Making the Cut—Discover the Effect of Structural Changes
When creating new drug candidates, we often know what we want the molecule to do and what not to do. But how can we change the structure of a molecule to increase the desired effect and decrease the unfavorable property?
One tool in the medicinal chemist’s toolbox to accomplish this is the pairwise comparison of closely-related chemical structures across a large dataset by means of the Matched Molecular Pair (MMP)1 analysis. As the structure of the two molecules under consideration only differs slightly, any change in a physical or biological property between the matched molecular pair can more easily be interpreted.
In this article, we want to show you how to perform this type of analysis with KNIME Software using hERG inhibition data. The human ether-à-go-go-related gene (hERG) product is a potassium channel that helps to coordinate the heart's beating. The inhibition of hERG causes fatal cardiac arrhythmia, and several drugs were withdrawn from the market due to this serious side effect.
This task is completed in just three steps:
- Data Preparation
- Matched Molecular Pair Analysis
- Visualization and Exploration of the Results
1Matched molecular pairs are pairs of molecules that differ only by minor single point changes, called chemical transformation. Because the structural difference between the two molecules is small, any change in physical properties or observed biological effects can be easily linked to this change. The algorithm to identify matched molecular pairs and link them to the distribution of value differences for every transformation was introduced by Hussain and Rea in 2010 (Hussain and Rea 2010) and has become a major tool for analyzing large chemistry datasets.
Step 1. Data Preparation
We start with 1675 molecules (gathered from ChEMBL27) with the reported Ki values in nM for the hERG target (CHEMBL240) (Figure 1). The pKi values (negative logarithm of the Ki values) for the entries with an operator2 any other than ‘=’ are missing by default. We fill these in by transforming the Ki values given in nM into a logarithmic scale with the Math Formula node. We then use the resulting pKi values in the MMP analysis. We purposefully keep all the qualifiers of the bioactivity data (e.g. = , >, or < certain value) because we want to provide an opportunity to investigate each individual pair and the qualifier of its difference in activity.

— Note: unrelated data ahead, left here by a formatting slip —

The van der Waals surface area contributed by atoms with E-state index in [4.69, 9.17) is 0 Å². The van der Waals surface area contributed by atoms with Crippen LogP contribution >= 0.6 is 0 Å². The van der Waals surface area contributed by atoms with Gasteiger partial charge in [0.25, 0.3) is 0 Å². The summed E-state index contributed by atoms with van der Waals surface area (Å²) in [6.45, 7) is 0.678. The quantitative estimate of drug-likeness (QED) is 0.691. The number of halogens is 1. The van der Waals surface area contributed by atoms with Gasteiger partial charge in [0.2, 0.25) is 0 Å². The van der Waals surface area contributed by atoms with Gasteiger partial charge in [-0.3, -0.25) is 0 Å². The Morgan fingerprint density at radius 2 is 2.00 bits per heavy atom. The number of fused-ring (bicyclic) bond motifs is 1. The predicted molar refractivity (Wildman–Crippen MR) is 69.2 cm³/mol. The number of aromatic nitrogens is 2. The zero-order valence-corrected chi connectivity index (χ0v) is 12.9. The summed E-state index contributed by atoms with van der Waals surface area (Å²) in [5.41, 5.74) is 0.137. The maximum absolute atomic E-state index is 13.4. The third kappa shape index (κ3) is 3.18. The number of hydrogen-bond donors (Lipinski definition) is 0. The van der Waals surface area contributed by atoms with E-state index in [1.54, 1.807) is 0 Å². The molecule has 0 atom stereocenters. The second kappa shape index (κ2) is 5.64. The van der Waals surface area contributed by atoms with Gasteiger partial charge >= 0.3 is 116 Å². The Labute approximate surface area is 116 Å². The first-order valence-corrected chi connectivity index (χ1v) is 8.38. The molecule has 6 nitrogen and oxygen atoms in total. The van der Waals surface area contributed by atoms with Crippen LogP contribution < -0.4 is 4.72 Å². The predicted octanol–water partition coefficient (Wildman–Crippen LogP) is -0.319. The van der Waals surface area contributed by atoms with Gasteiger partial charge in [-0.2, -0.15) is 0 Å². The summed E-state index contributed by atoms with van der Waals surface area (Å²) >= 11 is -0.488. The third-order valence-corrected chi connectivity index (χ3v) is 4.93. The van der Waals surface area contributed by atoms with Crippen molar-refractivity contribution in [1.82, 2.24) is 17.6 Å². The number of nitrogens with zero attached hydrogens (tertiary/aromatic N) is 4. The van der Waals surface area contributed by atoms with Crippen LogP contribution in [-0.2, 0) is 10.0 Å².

2Experimental data, especially biological assay data often comes with an operator or qualifier (e.g. EC50 > 100 µM) when the exact value cannot be determined, for example because the substance does not dissolve at higher concentrations or the effect was not observed within the tested concentration range. In such cases, the data often gets excluded from further analysis (like in Kramer 2014). However, this is a loss of information that becomes even more severe the smaller the amount of available data is.
Next, we standardize the chemical structures of the molecules by de-salting, stripping out explicitly defined stereocentres and double bond geometries with the Vernalis KNIME nodes. Last, we filter any duplicates based on the canonical SMILES obtained with the RDKit Canon SMILES node.
ChEMBL is a manually curated chemical database of bioactive molecules with drug-like properties that is maintained by the European Bioinformatics Institute (EBI) of the European Molecular Biology Laboratory (EMBL).
Step 2. Matched Molecular Pair Analysis
We use the nodes implemented by Vernalis Research (KNIME Trusted Community extension) for the analysis. We fragment the molecules using the MMP Molecule Fragment (RDKit) node with the fragment type "Non-functional group single bonds" because it reproduces the fragmentation pattern used in the original publication (Hussain and Rea 2010). Next, we search for the matched molecular pairs within those fragments using the Fragments to MMPs node.
To find the most interesting matched molecular pairs in the dataset i.e., those that occur often and cause a high difference in the effect/property, we need to aggregate all the information of individual pairs. The more often a transformation occurs, the more meaningful and robust the change in property related to this transformation.
Aggregating means we won’t get a single, absolute value, but a distribution of values for every transformation. We do so by grouping the data based on the SMILES strings of the left (L) and the right (R) fragments participating in the transformation. The SMILES of the left and right fragments are unique, therefore we will avoid any duplicates. We get 31776 matched molecular pairs and for each of them we also aggregate the identifiers and the SMILES strings of all the molecules with this pair, their pKi and logP values. We add a “Ratio_Qualifier” with the Rule Engine node to describe the difference in activity between individual pairs based on the initial qualifiers of the Ki values of the input molecules. We show the four possible possibilities in Figure 2 below.